AbitibiBowater Restarts Newsprint Machine at Thunder Bay

In newsprint, it is a certainty that capacity in North America must shrink. Interesting then that AbitibiBowater has gone in the other direction, announcing that a 220,000 tonne newsprint machine in Thunder Bay (PM No. 5) will be operating again as of February 1. This announcement will give buyers a bit of a psychological edge in fending off the price increases scheduled over the next three months in either the eastern or the western U.S. So why would the company add back capacity and undermine the price increase? Although we don’t know, we can imagine a few possibilities.

AbitibiBowater will want to align itself with mills it plans to continue operating after the company comes out of bankruptcy. Perhaps Thunder Bay is one of those mills. It is also possible that closures will be announced at other mill locations to balance off the restart at Thunder Bay.

AbitibiBowater has been and will continue to weigh its options at each mill site. For example, in Newfoundland, both the provincial government and the union were inflexible, even hostile, to the company. That mill was closed. The premier of the province, who pledged that the mill would not close and then promised that a new buyer would be found, has begun to appreciate his limitations. Getting back to the point, AbitibiBowater will, to some degree, play one mill site against another to see where it can get the best deal, and therefore, have the best chance for long-term survival. It is possible that increased cooperation at Thunder Bay enabled the mill to get back into the picture. It is also possible that increased support at Thunder Bay will cause other mill sites to respond and provide additional assistance.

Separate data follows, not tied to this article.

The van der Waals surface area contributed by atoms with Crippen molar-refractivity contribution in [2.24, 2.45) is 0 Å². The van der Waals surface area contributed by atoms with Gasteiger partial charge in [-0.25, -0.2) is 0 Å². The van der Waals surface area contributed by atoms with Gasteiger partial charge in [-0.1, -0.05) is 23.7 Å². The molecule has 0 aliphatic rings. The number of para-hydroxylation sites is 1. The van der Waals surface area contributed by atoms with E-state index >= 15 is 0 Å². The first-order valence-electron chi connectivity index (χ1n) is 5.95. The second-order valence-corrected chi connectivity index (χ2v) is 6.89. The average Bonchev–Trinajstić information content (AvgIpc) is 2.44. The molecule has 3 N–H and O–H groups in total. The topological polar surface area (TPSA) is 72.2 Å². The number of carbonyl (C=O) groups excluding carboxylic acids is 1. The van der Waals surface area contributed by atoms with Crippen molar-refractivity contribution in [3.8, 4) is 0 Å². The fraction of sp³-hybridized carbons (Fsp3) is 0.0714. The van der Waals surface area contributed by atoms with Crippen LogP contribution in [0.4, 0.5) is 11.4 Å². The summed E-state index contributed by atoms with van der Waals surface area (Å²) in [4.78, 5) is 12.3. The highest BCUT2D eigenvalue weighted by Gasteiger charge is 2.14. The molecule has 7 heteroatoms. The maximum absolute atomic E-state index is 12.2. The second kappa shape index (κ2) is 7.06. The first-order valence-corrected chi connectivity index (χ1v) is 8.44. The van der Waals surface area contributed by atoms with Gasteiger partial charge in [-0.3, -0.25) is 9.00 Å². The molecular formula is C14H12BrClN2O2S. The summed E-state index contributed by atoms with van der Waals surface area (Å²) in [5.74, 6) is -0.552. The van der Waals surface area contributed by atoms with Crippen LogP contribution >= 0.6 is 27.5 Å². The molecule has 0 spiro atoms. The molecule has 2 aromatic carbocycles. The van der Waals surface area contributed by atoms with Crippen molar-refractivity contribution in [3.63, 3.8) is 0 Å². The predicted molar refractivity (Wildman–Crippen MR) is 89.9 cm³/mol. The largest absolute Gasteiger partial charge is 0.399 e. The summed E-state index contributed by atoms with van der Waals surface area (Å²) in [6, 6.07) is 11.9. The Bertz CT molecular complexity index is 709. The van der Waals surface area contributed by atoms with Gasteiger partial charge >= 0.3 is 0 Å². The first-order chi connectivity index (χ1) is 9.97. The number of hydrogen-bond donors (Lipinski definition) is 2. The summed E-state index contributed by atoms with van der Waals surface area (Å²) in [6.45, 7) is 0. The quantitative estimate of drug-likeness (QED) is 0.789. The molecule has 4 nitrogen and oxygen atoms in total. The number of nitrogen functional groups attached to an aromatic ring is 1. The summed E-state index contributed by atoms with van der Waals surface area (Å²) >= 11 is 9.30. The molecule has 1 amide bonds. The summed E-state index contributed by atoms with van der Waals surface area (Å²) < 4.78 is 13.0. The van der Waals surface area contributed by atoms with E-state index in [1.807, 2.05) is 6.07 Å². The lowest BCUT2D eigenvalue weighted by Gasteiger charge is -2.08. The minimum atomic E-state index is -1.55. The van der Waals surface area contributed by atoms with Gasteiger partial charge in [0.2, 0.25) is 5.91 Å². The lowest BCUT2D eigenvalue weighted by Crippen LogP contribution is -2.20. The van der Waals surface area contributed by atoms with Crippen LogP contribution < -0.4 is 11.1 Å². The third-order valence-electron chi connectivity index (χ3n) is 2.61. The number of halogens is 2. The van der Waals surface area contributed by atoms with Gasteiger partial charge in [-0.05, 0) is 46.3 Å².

Offshore exports are a large part of AbitibiBowater’s business, and overseas demand has picked up in recent months. It could be that the company feels it has enough additional business lined up to start-up the machine in Thunder Bay without undermining its U.S. order book. Downtime is, of course, very expensive, so if the company could start-up this machine without harming the market, that would be the best outcome.

Perhaps AbitibiBowater is signalling competitors that the market is not going to be saved, this time, by AbitibiBowater capacity reductions.

Whatever the rationale, there is risk in this announcement. Prices moving above $550/tonne, as scheduled for March, is a fantasy anyway. This announcement just increases the leverage of publishers and makes it more difficult for newsprint producers to make gains in pricing that would allow them to get closer to the $550 area.


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